Santa Using Sign Language Delights Children
Ron Swartz, 52, of Clarkston, Michigan, is putting the excitement back into visiting Santa Claus for hearing-impaired and deaf children. Swartz, himself deaf, has been taking the children’s Christmas wishes for 10 years at Silent Call Communications in Waterford, MI, which is about 25 miles northwest of Detroit.
Swartz remembers his own difficult childhood visits to Santa, and began dressing up as Santa so that other children wouldn’t have the same disappointing experiences he’d had. Translating his father’s sign language, 16-year-old Warren Swartz said: “He’d just go up to them and wouldn’t be able to understand them…He was excited to see Santa, but he couldn’t tell them what he wanted.”
“I’ve seen a lot of deaf kids going into malls and stuff to see a Santa, but then they couldn’t talk to Santa,” said George Elwell, President of Silent Call. He told the Detroit Free Press, “This way the kids can come in, they sign to Santa, they tell them their wishes, he signs back to them.” Silent Call produces alert and alarm systems for the deaf and hearing-impaired.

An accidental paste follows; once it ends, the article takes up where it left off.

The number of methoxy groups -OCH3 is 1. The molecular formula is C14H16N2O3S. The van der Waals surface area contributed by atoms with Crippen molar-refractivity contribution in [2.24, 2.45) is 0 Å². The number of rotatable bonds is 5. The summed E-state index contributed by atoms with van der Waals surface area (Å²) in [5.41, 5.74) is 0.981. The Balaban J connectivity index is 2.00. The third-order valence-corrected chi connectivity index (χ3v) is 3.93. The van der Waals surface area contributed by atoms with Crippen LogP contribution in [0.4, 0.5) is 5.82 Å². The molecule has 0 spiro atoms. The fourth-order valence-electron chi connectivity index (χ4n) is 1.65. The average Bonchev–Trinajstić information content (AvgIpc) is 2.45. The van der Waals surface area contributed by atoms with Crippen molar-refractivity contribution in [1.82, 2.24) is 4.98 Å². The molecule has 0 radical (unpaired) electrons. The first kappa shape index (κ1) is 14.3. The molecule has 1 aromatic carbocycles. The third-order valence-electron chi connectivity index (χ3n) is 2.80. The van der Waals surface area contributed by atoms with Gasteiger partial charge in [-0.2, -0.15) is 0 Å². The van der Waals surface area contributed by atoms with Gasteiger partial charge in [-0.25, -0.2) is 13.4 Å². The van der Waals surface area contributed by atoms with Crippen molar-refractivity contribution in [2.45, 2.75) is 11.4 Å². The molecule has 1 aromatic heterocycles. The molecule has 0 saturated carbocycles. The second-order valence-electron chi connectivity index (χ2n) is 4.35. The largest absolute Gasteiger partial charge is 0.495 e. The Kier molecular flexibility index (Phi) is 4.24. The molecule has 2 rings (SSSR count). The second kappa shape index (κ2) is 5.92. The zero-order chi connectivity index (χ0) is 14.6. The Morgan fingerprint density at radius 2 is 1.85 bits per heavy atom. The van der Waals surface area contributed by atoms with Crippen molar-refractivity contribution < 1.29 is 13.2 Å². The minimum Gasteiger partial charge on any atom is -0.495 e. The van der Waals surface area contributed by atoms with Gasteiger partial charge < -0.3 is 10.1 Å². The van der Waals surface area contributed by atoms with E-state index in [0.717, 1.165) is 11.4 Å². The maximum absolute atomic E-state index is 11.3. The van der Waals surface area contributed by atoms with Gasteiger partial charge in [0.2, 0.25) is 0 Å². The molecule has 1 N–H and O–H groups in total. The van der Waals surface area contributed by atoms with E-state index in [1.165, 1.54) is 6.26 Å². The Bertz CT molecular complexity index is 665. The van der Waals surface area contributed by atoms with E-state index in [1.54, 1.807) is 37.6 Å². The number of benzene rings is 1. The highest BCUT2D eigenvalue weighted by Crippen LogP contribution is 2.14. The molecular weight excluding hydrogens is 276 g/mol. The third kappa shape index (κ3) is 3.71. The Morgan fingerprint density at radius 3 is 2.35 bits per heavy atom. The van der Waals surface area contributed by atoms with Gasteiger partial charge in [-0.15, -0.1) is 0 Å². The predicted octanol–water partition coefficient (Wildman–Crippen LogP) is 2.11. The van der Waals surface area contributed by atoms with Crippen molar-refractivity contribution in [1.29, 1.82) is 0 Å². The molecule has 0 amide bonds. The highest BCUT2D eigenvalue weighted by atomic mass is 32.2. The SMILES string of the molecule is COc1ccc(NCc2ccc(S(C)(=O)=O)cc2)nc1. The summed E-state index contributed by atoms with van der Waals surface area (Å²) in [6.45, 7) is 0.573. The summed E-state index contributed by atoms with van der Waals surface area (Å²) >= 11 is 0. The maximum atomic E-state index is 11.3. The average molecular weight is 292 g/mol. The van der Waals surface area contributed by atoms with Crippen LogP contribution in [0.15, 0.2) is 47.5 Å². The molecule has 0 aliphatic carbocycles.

Two of Santa’s recent visitors were Darien Davis, 10, of Wixom, MI and his sister Rebecca, 8. It was the first time that the two deaf children had ever seen a deaf Santa. Looking delighted, Darien signed that he wanted a train, while Rebecca ambitiously requested a life-sized toy pony. The children’s grandmother, Carol Wills, said that usually Darien and Rebecca visit mall Santas with their other siblings, but it’s frustrating because they can’t tell Santa what they want. Wills said: “This is the first time I’ve ever seen them go up and talk” through signing.
Some of the children who visit Swartz can hear but have deaf parents. Now, they will no longer have to wonder what their children want for the Christmas holiday.
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Photo credit: Eric Seals / Detroit Free Press
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